Correctly labelled XHTML documents (using the application/xhtml+xml MIME type) confounds Internet Explorer.

Reset Content

The 205 Reset Content code, meant primarily for data-entry applications, simply means that the page should be reset. For the user, this typically would just clear the form, so the next record could be quickly submitted without waiting for the same page to be sent from the server again. A handy feature, and implementation is simple: just reload the page from cache. Simple, but completely and absolutely unsupported by any browser.

Moved Permanently and Gone

The 301 Moved Permanently code indicates that the page has a new location. Just as with the postal service, this is meant as a way to leave a temporary forwarding address during a transition period. Browsers are supposed to update the bookmark to the page. They do not. The 410 Gone code indicates that the page has been deleted. The browser should offer to delete the bookmark.

External linking to page resources (WinIE, Opera, Safari)

Links for associating stylesheets, scripts, and other resources to pages can be done for an entire website by configuring the server software, rather than requiring each of the pages to be modified. Sadly, only Internet Explorer for the Macintosh and Mozilla-based browsers honor these Link: headers.

Indication of Secure Links and Forms

A lock icon is shown by browsers if the current page was downloaded securely, but there is no security indication for links and forms. This means that users are unable to make an informed decision about clicking a link or submitting a form based on whether they are encrypted. As a consequence, a page that contains a blank form that sends its information securely cannot be delivered over a non-secure connection without looking insecure.

text data label (text MIME supertype) (W3C)

For some reason, only plain text is currently considered text data. Originally, any data that was text-based was marked as such, so that it could be translated as it is moved from system to system. This included programming language code, rich text (RTF), formatted text (LaTeX), HTML, XML, contact directories, tab-separated text data, etc. If you used a Linux box, and transferred any text data to an IBM mainframe, the text designation could tell the system to convert the data from ASCII to EBCDIC, so that it would be usable on the new machine. This was also critical because nearly every system seems to use a different code to mark the end of a line; data marked as text could be automatically updated to the system in use whereever it was being copied to. At some point, the text type stopped being a practical way to allow translation, and became a useless semantic indicator of readability to certain (non-technical) people.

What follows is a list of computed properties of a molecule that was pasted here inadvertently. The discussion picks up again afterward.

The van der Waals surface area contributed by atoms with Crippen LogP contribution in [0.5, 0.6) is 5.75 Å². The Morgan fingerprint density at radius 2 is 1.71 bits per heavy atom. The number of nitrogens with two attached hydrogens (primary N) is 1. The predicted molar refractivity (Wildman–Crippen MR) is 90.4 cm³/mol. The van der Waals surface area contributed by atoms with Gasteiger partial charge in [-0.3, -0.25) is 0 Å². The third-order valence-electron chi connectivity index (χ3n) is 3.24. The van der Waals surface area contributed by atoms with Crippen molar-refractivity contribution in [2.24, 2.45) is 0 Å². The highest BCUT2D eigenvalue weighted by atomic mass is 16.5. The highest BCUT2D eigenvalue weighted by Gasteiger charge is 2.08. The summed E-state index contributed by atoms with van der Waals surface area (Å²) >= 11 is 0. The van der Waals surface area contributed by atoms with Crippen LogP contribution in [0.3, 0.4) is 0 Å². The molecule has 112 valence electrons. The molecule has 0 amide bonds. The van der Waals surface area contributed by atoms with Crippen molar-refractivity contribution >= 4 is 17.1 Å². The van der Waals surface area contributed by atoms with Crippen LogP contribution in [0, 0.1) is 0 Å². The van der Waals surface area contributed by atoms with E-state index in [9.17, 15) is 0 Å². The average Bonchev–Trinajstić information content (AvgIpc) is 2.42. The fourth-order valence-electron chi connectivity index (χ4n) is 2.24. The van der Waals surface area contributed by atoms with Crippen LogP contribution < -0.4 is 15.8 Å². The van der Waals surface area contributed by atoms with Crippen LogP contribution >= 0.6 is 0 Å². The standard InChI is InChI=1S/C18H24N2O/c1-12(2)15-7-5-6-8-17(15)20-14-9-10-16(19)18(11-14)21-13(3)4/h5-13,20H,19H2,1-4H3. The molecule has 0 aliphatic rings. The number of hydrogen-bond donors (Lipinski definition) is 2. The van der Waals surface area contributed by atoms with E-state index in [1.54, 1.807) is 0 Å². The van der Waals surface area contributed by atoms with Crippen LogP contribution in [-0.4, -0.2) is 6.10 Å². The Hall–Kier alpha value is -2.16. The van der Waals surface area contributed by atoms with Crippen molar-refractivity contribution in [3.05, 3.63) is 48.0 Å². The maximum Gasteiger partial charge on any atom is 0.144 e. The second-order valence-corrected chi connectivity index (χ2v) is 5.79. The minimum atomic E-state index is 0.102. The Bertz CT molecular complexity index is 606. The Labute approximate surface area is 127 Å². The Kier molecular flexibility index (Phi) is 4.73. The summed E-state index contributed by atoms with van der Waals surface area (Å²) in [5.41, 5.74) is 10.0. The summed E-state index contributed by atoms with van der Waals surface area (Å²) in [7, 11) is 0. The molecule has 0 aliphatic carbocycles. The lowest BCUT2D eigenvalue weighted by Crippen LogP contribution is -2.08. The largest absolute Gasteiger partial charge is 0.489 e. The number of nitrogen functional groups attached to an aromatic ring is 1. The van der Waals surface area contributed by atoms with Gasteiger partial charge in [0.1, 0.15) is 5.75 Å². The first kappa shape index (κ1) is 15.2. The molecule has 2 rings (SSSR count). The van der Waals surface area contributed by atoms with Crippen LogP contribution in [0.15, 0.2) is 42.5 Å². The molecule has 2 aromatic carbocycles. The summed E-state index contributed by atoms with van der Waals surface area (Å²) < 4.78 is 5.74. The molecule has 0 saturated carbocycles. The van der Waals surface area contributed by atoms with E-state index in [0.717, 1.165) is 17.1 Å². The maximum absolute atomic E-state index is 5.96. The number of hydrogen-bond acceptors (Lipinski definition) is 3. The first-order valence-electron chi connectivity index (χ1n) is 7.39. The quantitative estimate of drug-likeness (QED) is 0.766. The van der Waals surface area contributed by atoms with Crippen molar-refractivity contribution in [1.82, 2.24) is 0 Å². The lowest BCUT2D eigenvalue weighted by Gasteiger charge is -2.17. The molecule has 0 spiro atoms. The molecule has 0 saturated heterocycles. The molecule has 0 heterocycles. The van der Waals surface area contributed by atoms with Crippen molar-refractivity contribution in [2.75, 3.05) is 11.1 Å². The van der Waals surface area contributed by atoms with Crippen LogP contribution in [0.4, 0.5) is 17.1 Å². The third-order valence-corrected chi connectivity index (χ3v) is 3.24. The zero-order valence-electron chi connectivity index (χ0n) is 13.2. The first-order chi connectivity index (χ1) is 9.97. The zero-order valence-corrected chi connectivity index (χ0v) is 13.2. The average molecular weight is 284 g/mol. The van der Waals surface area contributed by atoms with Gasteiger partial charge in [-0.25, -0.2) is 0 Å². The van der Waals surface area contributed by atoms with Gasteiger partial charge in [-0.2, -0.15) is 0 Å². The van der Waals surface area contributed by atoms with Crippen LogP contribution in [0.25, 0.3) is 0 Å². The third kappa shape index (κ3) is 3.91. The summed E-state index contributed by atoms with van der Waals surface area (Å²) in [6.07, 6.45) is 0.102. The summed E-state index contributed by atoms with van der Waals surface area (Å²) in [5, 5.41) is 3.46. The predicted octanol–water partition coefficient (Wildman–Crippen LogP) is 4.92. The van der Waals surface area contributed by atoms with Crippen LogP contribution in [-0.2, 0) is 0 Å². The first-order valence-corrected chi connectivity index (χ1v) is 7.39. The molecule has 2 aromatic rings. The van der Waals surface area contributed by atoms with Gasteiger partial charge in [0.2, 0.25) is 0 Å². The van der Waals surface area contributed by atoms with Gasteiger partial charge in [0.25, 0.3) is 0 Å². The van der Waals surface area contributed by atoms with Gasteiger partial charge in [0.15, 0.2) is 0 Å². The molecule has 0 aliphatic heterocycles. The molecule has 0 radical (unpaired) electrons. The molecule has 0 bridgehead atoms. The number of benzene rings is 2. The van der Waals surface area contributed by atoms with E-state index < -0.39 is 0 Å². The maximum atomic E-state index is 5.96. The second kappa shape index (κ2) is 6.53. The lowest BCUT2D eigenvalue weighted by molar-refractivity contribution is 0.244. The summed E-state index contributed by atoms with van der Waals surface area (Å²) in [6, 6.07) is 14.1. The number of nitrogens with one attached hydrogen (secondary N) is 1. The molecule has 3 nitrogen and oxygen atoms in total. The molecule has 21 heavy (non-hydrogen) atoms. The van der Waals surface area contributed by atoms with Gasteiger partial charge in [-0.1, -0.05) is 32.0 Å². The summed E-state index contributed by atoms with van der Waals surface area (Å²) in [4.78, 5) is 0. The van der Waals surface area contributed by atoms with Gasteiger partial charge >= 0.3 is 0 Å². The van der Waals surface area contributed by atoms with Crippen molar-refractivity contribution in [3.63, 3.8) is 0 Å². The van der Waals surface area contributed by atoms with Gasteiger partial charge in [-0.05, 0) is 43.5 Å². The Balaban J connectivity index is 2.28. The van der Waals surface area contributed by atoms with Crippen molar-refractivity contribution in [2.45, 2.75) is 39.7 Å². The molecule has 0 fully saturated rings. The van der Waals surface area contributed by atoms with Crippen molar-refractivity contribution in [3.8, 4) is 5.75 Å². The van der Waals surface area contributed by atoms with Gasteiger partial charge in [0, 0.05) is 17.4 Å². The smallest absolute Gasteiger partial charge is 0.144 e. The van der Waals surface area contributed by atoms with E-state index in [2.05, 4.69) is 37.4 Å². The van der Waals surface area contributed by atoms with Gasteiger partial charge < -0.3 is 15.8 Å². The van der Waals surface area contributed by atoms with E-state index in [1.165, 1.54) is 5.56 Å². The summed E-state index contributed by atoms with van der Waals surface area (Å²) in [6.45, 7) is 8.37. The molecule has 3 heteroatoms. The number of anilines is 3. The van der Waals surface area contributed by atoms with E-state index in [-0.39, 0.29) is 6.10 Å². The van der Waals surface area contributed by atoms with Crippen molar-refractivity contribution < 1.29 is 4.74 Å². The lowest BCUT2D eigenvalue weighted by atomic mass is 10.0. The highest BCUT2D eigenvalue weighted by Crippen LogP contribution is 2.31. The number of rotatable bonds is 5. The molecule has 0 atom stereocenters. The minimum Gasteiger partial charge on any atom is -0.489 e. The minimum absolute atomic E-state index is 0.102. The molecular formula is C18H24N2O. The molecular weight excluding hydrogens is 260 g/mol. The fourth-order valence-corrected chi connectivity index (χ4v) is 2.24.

Other Issues

Unicode support (Unicode 1.0: 1991-10-01; Unicode 2.0: 1996-07-01; Unicode 3.0: 2000-01-01; Unicode 4.0: 2003-08-01; Unicode 5.0: 2006-07-14)

Current support for Unicode is terrible. The only font for the Windows platform that implements a significant portion of the standard in Arial Unicode MS, which is only available as a part of Microsoft Office ($$$), and only when specifically selected during the install. MacOSX provides a decent font, but the larger audience still using OS 9 languishes. Unicode characters, like arrows, danger and warning symbol, informational symbols, dingbats, etc. work much better as characters than images: they require no download time, and since they are typically vector-based, they can be scaled to any size and still look clear and smooth.

embedded images (and more); the data URI scheme (rfc2397: 1998-08-01) (IE and Safari)

The ability to include (usually small) images in a page increases speed and flexibility, while reducing complexity. Consider: browsers are only allowed to download four files at a time, small files can take nearly as long to request from the server as to download, and removing the need to queue up and process a download simplifies a page.

User-Agent identifiers

What a mess. Nearly all browsers lie about their identity, claiming to be "Mozilla". On top of that, they add several useful pieces of potentially useful information like operating system and platform, but in no particular order or consistent format. There is no standard for this data (it would certainly be too much to ask for a simple "Opera 7.11; Windows 2000" or "Safari 1.0; Mac OS X"), and so it becomes virtually impossible to "read" it. Instead, a giant list of these identifiers must be maintained, and used to match against; whenever a new browser is released, it must be added to the list. There is a great deal of history that has lead to this situation, and good web development does not rely on this information to determine how to present information (it is best to simply present standards-based documents, so all programs should be able to read them), but knowing this information is critical to understanding what weaknesses exist in the browsers of large portions of an audience. This cycle must end now.